The New Parents Christmas Survival Guide – just for you.. A new baby at any time of the year can be tough, but a Christmas baby seems to bring additional pressure. Am I doing this right? Is she hungry, cold, hot, ill, unhappy? Why can’t I pacify her? What am I doing wrong?

These are very common concerns about your competency as a new parent and you are not alone! Ann Buckle, author of Help! I’m having a baby says many first-time parents are most worried about daily care of their baby, add the festive season to your concerns about coping and your blood pressure is sure to rise! Read on and take her advice!

The New Parents Christmas Survival Guide

Tips on bringing your baby home

It’s the big day! If you’ve had your baby in hospital, it is always a strange feeling knowing that now you are ‘on your own’ – in a manner of speaking. Hospital can be a very reassuring place but many women say they can also feel very lonely – especially at night when their partners go home. So they are pleased to be back in familiar surroundings particularly if it Christmas. This is also a very exciting time – you are beginning life together as a family.

Perhaps you will also be introducing your new addition to brothers and sisters at home. So if yours is a Christmas or New Year Baby you will of course have to try your best to make extra time and efforts to make sure that their ‘special’ Christmas is completely overshadowed by the new arrival.

Despite the traditions and family pressures that exist at this time -of year I would still try and keep some quiet time for you-your partner and of course the new baby. I don’t want to sound too restrictive but do remember as well that sudden noises-loud music-crackers- even crowds of family full of festive fun can all be rather too much for a very young baby. Bursting balloons or party poppers probably in fact make rather dangerously loud noises for new and very sensitive ears.

As it says on the cards-rejoice for the new arrival-and enjoy a very special Christmas – and remember from now on you’ll be shopping for birthday and Christmas presents for that Christmas baby.

  1. If you are going home by car, you will be required to put your baby in a car seat. Become familiar with the seat beforehand – it can be embarrassing trying to work it out in the car park!
  2. Try not to leave hospital too late in the day so that you have plenty of time to get settled at home before bedtime.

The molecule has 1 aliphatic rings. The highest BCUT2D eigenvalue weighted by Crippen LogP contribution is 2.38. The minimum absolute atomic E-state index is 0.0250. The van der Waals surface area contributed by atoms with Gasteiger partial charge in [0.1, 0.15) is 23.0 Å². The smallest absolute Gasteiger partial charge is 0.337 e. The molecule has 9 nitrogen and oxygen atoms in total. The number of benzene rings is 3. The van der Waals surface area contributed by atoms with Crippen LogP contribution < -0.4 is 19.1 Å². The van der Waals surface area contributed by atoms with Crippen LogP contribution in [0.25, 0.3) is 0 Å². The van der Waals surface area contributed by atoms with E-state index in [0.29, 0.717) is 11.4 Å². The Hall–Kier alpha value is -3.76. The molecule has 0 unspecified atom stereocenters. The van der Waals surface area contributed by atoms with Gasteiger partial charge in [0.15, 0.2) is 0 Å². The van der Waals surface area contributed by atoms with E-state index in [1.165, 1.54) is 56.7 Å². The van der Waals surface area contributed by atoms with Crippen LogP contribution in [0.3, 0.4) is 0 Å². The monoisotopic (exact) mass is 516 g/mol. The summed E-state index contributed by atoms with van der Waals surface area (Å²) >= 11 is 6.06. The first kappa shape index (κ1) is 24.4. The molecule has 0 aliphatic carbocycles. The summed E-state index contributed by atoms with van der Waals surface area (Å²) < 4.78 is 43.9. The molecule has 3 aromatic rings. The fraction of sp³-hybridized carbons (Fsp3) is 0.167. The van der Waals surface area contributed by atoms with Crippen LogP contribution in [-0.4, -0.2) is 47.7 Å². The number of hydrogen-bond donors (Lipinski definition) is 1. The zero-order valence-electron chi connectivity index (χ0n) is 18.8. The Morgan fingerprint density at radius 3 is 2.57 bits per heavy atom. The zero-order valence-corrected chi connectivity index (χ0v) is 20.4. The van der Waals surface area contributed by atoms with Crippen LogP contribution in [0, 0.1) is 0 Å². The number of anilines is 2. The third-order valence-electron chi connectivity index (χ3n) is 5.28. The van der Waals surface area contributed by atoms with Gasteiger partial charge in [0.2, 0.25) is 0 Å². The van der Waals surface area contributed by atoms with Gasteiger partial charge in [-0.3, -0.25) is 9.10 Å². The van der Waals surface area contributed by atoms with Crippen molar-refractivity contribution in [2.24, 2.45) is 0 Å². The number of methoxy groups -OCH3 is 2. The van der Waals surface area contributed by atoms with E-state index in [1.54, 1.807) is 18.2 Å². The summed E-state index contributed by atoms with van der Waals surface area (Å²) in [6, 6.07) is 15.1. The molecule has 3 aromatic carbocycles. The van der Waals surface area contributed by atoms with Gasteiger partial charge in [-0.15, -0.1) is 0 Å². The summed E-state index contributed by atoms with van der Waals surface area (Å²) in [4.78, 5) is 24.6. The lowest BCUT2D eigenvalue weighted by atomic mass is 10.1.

3. Plan to have a simple or ready-prepared meal that evening so you can concentrate on the baby.
  4. Arrange a few visitor-free days so you have time to adjust to have your baby – with you- with no pressure to do anything at a set time. You, your partner and your baby will all benefit from the rest.
  5. Have someone lined up who you can call at any time for advice if you get absolutely desperate-remembering that at Christmas surgery or clinic hours may be restricted..
  6. Don’t be afraid – or too proud – to ask for help.
  7. If your partner cannot get time off work, make sure you have someone else with you to help around the house.
  8. For the next few days – and probably longer – don’t expect to do very much more than care for your baby-although if you also have older children their Christmas expectations will also need to be satisfied.
  9. Don’t forget that a midwife will usually call regularly until your baby is 10 days old, so make a note of any questions that occur to you.
  10. You will worry – everyone does – but you will be surprised how quickly you get to know your baby once you are home.

Ways to hold or handle a new baby

Simply handling a newborn baby can seem daunting at first, babies seem so delicate and fragile – much more than they really are! The most important thing to remember is that when you pick up and hold a very young baby, you must support the head and neck. Find the most comfortable position – make it as easy for yourself as possible. You’ll soon be used to it. There is more than one way to hold a baby and you will soon find out which position your baby likes best.

  1. Always support your baby’s head and neck when picking her up.
  2. You can hold the baby in many different ways according to age and circumstances.
  3. A newborn baby will usually like to nuzzle close to you.
  4. After feeding, keep your baby in an upright position – this will aid digestion.